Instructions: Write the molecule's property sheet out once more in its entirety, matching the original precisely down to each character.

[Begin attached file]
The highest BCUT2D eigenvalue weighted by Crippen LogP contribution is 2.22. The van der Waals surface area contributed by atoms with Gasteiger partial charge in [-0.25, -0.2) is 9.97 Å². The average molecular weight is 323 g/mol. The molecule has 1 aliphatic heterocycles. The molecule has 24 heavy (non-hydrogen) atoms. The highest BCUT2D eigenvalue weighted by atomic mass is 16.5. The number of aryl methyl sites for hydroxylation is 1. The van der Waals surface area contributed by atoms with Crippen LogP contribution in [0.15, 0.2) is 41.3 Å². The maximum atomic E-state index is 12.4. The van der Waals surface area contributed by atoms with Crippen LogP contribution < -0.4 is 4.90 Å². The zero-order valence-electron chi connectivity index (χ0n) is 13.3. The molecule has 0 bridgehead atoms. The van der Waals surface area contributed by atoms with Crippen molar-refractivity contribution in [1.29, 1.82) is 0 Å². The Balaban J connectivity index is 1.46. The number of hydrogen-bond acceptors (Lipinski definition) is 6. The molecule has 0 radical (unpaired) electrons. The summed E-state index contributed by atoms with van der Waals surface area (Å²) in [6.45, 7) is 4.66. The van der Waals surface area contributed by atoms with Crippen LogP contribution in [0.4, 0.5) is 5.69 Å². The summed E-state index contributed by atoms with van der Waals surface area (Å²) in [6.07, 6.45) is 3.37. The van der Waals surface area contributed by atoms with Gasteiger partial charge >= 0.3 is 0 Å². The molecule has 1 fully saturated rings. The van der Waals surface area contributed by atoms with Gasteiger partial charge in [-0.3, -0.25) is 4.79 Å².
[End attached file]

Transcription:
The highest BCUT2D eigenvalue weighted by Crippen LogP contribution is 2.22. The van der Waals surface area contributed by atoms with Gasteiger partial charge in [-0.25, -0.2) is 9.97 Å². The average molecular weight is 323 g/mol. The molecule has 1 aliphatic heterocycles. The molecule has 24 heavy (non-hydrogen) atoms. The highest BCUT2D eigenvalue weighted by atomic mass is 16.5. The number of aryl methyl sites for hydroxylation is 1. The van der Waals surface area contributed by atoms with Crippen LogP contribution in [0.15, 0.2) is 41.3 Å². The maximum atomic E-state index is 12.4. The van der Waals surface area contributed by atoms with Crippen LogP contribution < -0.4 is 4.90 Å². The zero-order valence-electron chi connectivity index (χ0n) is 13.3. The molecule has 0 bridgehead atoms. The van der Waals surface area contributed by atoms with Crippen molar-refractivity contribution in [1.29, 1.82) is 0 Å². The Balaban J connectivity index is 1.46. The number of hydrogen-bond acceptors (Lipinski definition) is 6. The molecule has 0 radical (unpaired) electrons. The summed E-state index contributed by atoms with van der Waals surface area (Å²) in [6.45, 7) is 4.66. The van der Waals surface area contributed by atoms with Crippen LogP contribution in [0.4, 0.5) is 5.69 Å². The summed E-state index contributed by atoms with van der Waals surface area (Å²) in [6.07, 6.45) is 3.37. The van der Waals surface area contributed by atoms with Gasteiger partial charge >= 0.3 is 0 Å². The molecule has 1 fully saturated rings. The van der Waals surface area contributed by atoms with Gasteiger partial charge in [-0.3, -0.25) is 4.79 Å².